Thanks to Alan Frackelton for providing the contents of both this and The Wolf Pack!

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Mark Valentine – The Werewolf Pack

Posted by demonik on August 25, 2008

Mark Valentine (ed.) – The Werewolf Pack (Wordsworth Editions, June 2008)

valentinewerewolf

 

Introduction – Mark Valentine

Captain Frederick Marryat – The White Wolf of the Hartz Mountains
Sir Gilbert Campbell – The White Wolf of Kostopchin
Count Stenbock – The Other Side
B. Fletcher Robinson – The Terror in the Snow
Mrs Hugh Fraser – A Werewolf of the Campagna
Andrew Lang – The White Wolf
Andrew Lang – The Boy and the Wolf, or The Broken Promise
F.J. Harvey Darton – William and the Werewolf
Barry Pain – The Undying Thing
Saki – Gabriel-Ernest
Saki – The She-Wolf
Bernard Capes – The Thing in the Forest
Vasile Voiculescu – Among the Wolves
Ron Weighell – The Shadow of the Wolf
Steve Duffy – The Clay Party
Gail-Nina Anderson – The Tale Untold
R.B. Russell – Loup-garou

Blurb:

The wolf has always been a creature of legend and romance, while kings, sorcerers and outlaws have been proud to be called by the name of the wolf, it s no wonder, then, that tales of transformation between man and wolf are so powerful and persistent. This original collection offers some of the greatest, rarest and most unusual werewolf stories ever. From the forests of Transylvania to the ordered lawns of an English country estate, here are all the classic aspects of the tale. You will encounter shadows that lope under the moon, chilling howls, family curses, crimson feasts, the desperate chase and the deathly duel. But you will also find the werewolf in less expected guises as an adversary for Sherlock Holmes, as a myth of the Wild West, and as a figure restored to its origins in folk and fairy tales. With an informative introduction by Mark Valentine that follows the traces of the werewolf in literature, and its links to Dracula, Jekyll & Hyde, and The Hound of the Baskervilles, this superb collection will make you fear the full moon.

Another welcome addition to the Mystery & Supernatural series. Mark Valentine’s judicious selection is a neat mix of the classic, the downright obscure and the contemporary. This one will sit nicely against Brian J. Frost’s wonderful Book Of The Werewolf (Sphere, 1973)!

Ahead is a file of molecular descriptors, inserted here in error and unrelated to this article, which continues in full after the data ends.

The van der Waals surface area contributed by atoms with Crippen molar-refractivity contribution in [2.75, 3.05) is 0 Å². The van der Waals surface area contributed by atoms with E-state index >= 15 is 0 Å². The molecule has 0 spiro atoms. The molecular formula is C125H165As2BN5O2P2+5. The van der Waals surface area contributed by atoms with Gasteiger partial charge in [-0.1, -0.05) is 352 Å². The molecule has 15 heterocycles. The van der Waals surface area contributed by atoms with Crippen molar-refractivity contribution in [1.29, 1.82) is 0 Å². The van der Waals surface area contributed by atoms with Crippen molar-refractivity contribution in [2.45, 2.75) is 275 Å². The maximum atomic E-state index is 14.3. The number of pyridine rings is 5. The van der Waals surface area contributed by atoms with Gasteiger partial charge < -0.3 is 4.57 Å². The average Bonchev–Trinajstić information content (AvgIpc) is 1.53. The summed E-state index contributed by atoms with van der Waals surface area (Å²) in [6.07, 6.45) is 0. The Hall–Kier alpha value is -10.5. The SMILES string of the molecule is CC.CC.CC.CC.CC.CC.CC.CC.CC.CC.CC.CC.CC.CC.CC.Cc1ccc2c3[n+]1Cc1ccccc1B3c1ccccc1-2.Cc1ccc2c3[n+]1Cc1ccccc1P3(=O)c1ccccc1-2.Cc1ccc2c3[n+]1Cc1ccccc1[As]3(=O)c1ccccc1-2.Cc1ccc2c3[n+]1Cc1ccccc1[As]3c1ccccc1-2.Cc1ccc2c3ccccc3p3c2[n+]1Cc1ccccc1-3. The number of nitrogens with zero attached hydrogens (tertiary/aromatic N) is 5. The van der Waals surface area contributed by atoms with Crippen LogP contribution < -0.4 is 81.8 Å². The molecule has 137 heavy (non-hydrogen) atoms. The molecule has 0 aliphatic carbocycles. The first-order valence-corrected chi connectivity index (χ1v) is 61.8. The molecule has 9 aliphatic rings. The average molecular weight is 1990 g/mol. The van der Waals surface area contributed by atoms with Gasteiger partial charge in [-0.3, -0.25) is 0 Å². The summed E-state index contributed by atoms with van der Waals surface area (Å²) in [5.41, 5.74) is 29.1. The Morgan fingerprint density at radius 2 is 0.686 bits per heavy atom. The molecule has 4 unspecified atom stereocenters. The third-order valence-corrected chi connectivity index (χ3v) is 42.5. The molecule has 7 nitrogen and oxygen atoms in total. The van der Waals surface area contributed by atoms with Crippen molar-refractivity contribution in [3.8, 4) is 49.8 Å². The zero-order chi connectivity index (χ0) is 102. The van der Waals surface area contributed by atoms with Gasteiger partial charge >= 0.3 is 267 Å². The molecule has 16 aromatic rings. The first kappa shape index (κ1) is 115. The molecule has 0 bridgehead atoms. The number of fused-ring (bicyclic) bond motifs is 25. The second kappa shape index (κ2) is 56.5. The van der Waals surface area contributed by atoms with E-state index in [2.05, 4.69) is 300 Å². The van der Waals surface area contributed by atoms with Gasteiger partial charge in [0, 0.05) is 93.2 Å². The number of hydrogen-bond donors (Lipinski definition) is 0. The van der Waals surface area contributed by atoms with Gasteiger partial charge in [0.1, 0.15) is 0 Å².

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Christopher Fowler – Old Devil Moon

Posted by demonik on August 18, 2008

Christopher Fowler – Old Devil Moon (Serpent’s Tail, 2007)


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Cover designed by Harriman Steel

Foreword: The Sinister Life

The Threads
The Lady Downstairs
The Luxury Of Harm
Cupped Hands
The Night Museum
Starless
Take It All Out, Put It All Back
The Twilight Express
Exclusion Zone
Identity Crisis
Red Torch
Turbo-Satan
The Uninvited
The Spider Kiss
Heredity
Let’s Have Some Fun
Forcibly Bewitched
All Packed
Old Friends
Unnatural Selection
Invulnerable
That’s Undertainment!

Afterword: Q & A with Christopher Fowler

Blurb:

A geologist trapped in a town without water is lured into a desperate escape plan. A boy plans a murder in an eerie funfair. A cop witnesses an inexplicable plague of madness. A teenager learns a deadly trick with his mobile phone. A woman unlocks a childhood secret with the aid of old comic books. A secret museum opens only at night… Old Devil Moon is Christopher Fowler’s tenth collection of uniquely disturbing short stories, and contains the blackest humour and the darkest fears, set in worlds we walk through each day but rarely see.

Includes:

The Threads: Holidaying in North Africa, obnoxious English tourists Alan and Verity Markham learn the hard way that you don’t steal an expensive tapestry from the local shopkeepers and then insult their Religion into the bargain. No sooner has he slipped the item under his coat than Markham endures the most appalling toothache. He’s a long way from Harley Street so there’s nothing else for it: he’ll have to put his trust in one of the street dentists who sit cross-legged in a row before their medieval surgical instruments and mounds of removed teeth …. Arguably, this is even more squirm inducing than the classic On Edge. Splendid choice of opener.